In a companywide video message on April 10, CEO Tim Sloan acknowledged the Board of Directors’ report as “thorough, candid, and tough,” and said it “offers lessons that will influence how we continue to build a better Wells Fargo for all of our stakeholders, including you, our team members.” Read the news release >>
On April 10, our Board of Directors released findings of its independent investigation of retail banking sales practices and related matters, which included additional compensation actions. Total compensation actions now exceed $180 million after the Board mandated additional forfeitures and clawbacks from the former CEO and former head of the Community Bank. Read the news release >>
On March 28, we announced an agreement in principle to settle a class action lawsuit that will compensate customers who claim that Wells Fargo opened an account in their name without their consent, enrolled them in a product or service without their consent, or submitted an application for a product or service in their name without their consent.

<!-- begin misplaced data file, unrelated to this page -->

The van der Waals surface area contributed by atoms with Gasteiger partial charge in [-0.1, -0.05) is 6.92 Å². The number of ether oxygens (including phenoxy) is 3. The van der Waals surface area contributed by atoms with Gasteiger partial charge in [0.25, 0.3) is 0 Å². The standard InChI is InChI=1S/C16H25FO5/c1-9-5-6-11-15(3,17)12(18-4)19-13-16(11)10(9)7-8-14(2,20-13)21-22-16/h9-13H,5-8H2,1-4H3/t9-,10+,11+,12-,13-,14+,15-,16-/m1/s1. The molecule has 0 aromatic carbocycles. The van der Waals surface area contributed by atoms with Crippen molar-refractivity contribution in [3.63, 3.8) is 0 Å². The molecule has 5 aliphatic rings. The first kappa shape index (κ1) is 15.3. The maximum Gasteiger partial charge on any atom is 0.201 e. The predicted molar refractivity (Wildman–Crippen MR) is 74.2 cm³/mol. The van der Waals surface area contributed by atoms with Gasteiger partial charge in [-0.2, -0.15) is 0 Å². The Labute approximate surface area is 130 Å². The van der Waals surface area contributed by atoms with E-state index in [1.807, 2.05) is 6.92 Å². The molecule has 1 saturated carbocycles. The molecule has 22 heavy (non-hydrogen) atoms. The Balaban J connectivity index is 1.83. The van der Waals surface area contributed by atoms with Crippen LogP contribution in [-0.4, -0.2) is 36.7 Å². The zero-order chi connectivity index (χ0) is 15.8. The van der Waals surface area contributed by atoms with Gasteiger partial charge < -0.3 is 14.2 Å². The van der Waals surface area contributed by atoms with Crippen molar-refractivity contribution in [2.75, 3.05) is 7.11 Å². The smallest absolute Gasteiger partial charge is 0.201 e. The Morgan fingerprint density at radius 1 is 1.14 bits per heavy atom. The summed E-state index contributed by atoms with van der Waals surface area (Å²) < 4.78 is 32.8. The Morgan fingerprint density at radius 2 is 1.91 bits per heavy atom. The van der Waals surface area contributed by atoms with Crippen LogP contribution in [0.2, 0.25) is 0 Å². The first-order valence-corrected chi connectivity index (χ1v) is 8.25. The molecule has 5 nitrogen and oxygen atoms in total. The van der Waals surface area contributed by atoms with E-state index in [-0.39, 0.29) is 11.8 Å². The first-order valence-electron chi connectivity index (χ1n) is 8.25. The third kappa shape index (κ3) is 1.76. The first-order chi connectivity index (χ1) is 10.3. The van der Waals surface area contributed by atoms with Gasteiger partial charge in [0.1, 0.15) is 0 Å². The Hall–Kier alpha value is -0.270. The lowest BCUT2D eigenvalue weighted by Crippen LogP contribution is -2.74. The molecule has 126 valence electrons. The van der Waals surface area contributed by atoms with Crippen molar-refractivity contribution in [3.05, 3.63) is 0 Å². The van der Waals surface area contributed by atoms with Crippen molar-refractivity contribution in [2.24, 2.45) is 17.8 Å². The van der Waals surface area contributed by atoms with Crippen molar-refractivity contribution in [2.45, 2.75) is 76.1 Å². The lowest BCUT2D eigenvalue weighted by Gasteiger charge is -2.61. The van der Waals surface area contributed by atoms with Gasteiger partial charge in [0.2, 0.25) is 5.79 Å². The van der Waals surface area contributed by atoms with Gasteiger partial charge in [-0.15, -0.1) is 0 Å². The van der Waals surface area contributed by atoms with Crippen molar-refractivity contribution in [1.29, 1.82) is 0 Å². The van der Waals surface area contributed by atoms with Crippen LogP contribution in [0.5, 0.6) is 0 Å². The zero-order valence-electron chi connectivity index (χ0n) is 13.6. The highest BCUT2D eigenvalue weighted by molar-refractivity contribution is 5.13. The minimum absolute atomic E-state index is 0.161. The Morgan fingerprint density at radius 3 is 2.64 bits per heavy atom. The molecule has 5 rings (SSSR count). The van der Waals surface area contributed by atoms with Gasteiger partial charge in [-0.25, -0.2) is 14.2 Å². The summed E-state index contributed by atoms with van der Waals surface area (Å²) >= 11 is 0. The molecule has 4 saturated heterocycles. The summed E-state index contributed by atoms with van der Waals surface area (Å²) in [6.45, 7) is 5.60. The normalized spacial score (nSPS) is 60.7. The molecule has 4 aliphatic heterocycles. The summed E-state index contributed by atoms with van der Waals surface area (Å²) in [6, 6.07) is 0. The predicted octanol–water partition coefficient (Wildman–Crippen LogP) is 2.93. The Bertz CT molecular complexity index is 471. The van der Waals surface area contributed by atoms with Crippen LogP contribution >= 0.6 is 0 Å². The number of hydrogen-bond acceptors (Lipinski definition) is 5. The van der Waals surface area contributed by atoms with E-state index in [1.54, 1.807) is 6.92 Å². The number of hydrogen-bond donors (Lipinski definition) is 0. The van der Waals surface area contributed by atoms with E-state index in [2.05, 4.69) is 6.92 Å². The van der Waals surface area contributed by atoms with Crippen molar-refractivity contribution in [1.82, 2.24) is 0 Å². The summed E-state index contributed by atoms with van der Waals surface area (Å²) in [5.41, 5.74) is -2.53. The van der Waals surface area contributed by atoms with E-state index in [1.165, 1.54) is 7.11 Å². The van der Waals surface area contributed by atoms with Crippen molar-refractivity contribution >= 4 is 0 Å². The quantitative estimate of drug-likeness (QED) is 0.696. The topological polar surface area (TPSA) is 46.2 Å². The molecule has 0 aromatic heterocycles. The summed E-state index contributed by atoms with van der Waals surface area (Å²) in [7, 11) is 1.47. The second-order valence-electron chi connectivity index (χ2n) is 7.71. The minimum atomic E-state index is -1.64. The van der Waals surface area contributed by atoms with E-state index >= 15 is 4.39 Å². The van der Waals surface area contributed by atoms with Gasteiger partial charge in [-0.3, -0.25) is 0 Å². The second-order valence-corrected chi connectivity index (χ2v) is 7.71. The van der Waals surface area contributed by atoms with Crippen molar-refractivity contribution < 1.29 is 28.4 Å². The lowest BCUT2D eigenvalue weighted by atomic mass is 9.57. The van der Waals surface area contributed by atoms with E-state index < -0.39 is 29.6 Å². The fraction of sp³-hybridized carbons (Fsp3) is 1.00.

On March 7, we created three new teams and streamlined the structure of our retail bank to help drive efforts to rebuild trust and emphasize customer experience in our branches.
To reinforce the accountability of senior management for the overall operational and reputational risk of Wells Fargo, the Board — after discussion with CEO Tim Sloan — eliminated 2016 bonuses. It also reduced the payout of 2014 performance shares that vested following 2016 by up to 50 percent for the eight senior leaders who were on the company’s Operating Committee prior to November 1, 2016.
As part of its continuing review of committee responsibilities and oversight of risks, our Board made changes to enhance the risk oversight responsibilities of various Board committees, including the Risk Committee.
On Feb. 21, we announced the termination for cause of four current or former senior managers in our Community Bank, based on the Board of Directors’ ongoing independent investigation. As a result, those senior managers forfeited their 2016 bonuses and outstanding equity awards. None of these senior managers will be paid any severance.
On Feb. 20, our Board announced the election of two new independent directors — Karen Peetz and Ron Sargent — who bring financial services, client services, regulatory, and customer retail and marketing experience, as well as experience in the management of a large workforce serving customers globally through a variety of channels.